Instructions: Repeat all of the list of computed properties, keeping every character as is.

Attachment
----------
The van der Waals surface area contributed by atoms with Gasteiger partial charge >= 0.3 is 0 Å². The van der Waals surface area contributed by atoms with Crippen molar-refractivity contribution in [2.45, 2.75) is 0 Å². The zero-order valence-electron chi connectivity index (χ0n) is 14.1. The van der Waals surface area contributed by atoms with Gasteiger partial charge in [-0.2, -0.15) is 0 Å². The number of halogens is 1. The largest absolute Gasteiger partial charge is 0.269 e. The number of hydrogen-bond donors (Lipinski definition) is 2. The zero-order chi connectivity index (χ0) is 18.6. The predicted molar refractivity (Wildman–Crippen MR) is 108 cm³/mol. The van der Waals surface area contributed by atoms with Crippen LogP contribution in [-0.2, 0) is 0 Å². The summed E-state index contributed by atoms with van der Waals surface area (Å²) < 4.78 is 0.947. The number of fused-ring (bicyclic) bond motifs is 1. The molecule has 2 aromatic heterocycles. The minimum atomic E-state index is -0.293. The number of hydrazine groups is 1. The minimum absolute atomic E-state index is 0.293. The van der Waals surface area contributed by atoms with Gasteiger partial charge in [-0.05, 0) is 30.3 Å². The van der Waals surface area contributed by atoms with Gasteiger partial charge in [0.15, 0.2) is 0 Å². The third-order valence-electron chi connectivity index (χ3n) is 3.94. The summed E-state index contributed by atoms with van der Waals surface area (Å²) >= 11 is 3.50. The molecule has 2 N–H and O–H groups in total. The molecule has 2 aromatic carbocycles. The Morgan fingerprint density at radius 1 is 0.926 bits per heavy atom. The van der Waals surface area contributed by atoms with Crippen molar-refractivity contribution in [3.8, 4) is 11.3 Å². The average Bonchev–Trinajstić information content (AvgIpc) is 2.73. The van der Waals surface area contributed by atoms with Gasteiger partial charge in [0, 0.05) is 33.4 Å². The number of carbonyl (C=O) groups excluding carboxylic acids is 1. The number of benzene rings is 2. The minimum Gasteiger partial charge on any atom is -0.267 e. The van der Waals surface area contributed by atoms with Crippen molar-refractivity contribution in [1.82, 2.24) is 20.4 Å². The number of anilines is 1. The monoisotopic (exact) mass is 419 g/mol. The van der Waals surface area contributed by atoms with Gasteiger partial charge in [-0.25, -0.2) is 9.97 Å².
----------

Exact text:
The van der Waals surface area contributed by atoms with Gasteiger partial charge >= 0.3 is 0 Å². The van der Waals surface area contributed by atoms with Crippen molar-refractivity contribution in [2.45, 2.75) is 0 Å². The zero-order valence-electron chi connectivity index (χ0n) is 14.1. The van der Waals surface area contributed by atoms with Gasteiger partial charge in [-0.2, -0.15) is 0 Å². The number of halogens is 1. The largest absolute Gasteiger partial charge is 0.269 e. The number of hydrogen-bond donors (Lipinski definition) is 2. The zero-order chi connectivity index (χ0) is 18.6. The predicted molar refractivity (Wildman–Crippen MR) is 108 cm³/mol. The van der Waals surface area contributed by atoms with Crippen LogP contribution in [-0.2, 0) is 0 Å². The summed E-state index contributed by atoms with van der Waals surface area (Å²) < 4.78 is 0.947. The number of fused-ring (bicyclic) bond motifs is 1. The molecule has 2 aromatic heterocycles. The minimum atomic E-state index is -0.293. The number of hydrazine groups is 1. The minimum absolute atomic E-state index is 0.293. The van der Waals surface area contributed by atoms with Gasteiger partial charge in [-0.05, 0) is 30.3 Å². The van der Waals surface area contributed by atoms with Gasteiger partial charge in [0.15, 0.2) is 0 Å². The third-order valence-electron chi connectivity index (χ3n) is 3.94. The summed E-state index contributed by atoms with van der Waals surface area (Å²) >= 11 is 3.50. The molecule has 2 N–H and O–H groups in total. The molecule has 2 aromatic carbocycles. The Morgan fingerprint density at radius 1 is 0.926 bits per heavy atom. The van der Waals surface area contributed by atoms with Crippen molar-refractivity contribution in [3.8, 4) is 11.3 Å². The average Bonchev–Trinajstić information content (AvgIpc) is 2.73. The van der Waals surface area contributed by atoms with Gasteiger partial charge in [0, 0.05) is 33.4 Å². The number of carbonyl (C=O) groups excluding carboxylic acids is 1. The number of benzene rings is 2. The minimum Gasteiger partial charge on any atom is -0.267 e. The van der Waals surface area contributed by atoms with Crippen molar-refractivity contribution in [1.82, 2.24) is 20.4 Å². The number of anilines is 1. The monoisotopic (exact) mass is 419 g/mol. The van der Waals surface area contributed by atoms with Gasteiger partial charge in [-0.25, -0.2) is 9.97 Å².